Climate change is an issue that is presenting a challenge for global development. In his opening remark, the Netherlands Ambassador to Ethiopia His Excellency Mr Blankenberg explained that the myth that economic growth will under all circumstances have to be sacrificed if the environment is to be saved is largely untrue - and happily so, as countries like Ethiopia can surely not afford to abandon growth. He further added that investing in re-greening now will lead to a tremendous material benefit in the foreseeable future; and especially when technology comes to clever, climate-adapted agriculture, is basically available and waiting to be applied more broadly, with increased productivity and growth as a result.
The State Minister of Agriculture, H.E. Ato Seleshi Getahun in his opening speech underlined the significance of the 2012 national Earth Day celebration which is about planning and agreeing on practical actions for re-greening the earth for food security, adaptation to climate change and poverty reduction as the country is in the process of massive land management program to secure soil, water, biodiversity and the like as component of climate smart agriculture for subsequent increase in agricultural production.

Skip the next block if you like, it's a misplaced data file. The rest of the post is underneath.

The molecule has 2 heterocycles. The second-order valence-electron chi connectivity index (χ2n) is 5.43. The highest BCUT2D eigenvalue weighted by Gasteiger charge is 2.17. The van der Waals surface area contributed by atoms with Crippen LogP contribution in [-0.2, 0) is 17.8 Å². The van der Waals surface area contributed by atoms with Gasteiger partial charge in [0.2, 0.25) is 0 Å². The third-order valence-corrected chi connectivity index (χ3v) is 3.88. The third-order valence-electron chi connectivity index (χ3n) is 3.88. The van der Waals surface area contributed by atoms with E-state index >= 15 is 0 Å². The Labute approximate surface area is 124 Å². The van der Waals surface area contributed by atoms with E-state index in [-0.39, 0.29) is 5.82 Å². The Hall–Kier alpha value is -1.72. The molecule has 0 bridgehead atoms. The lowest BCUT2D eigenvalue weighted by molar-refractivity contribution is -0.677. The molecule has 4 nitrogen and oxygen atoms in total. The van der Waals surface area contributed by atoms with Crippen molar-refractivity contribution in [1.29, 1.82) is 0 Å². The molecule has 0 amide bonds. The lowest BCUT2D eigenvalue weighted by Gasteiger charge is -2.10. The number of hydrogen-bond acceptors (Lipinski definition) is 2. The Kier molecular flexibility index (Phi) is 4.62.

During these two days Earth Day commemoration workshop, a number of best re-greening practices in Ethiopia ranging from highland to lowland and from forest to rangeland that are low cost, community based and effective were presented by various civil society organizations, academic institutions and individuals. The successful agro-forestry experiences of Niger through Farmer-Managed Natural Regeneration (FMNR) and the Satoyama initiative of Japan in biodiversity conservation and rural development through sustainable management of natural resources were also presented to policy makers, implementers and researchers. These experiences were solidified with two presentations on recent advances and future opportunities in creating an Evergreen Agriculture in Africa and tools for scaling up re-greening successes.
Distinguished panelists also raised issues which are related with re-greening of our degraded landscapes. These include re-greening initiatives & its linkage with the Great Green Wall, Sustainable Land Management Programme (SLMP), the linkage of population, food security and climate change, Climate Resilient Green Growth strategy of Ethiopia (CRGE), REDD+ and RIO+20 and the Ethiopian CSO’s preparation. In closing, the workshop participants agreed to bring together the fragmented pieces of successful initiatives together and to have them scaled up across the nation. As a second phase, a series of experience sharing field visits and establishing a national re-greening network will unfold in the coming months as part of the 2012 Ethiopian Earth Day celebration.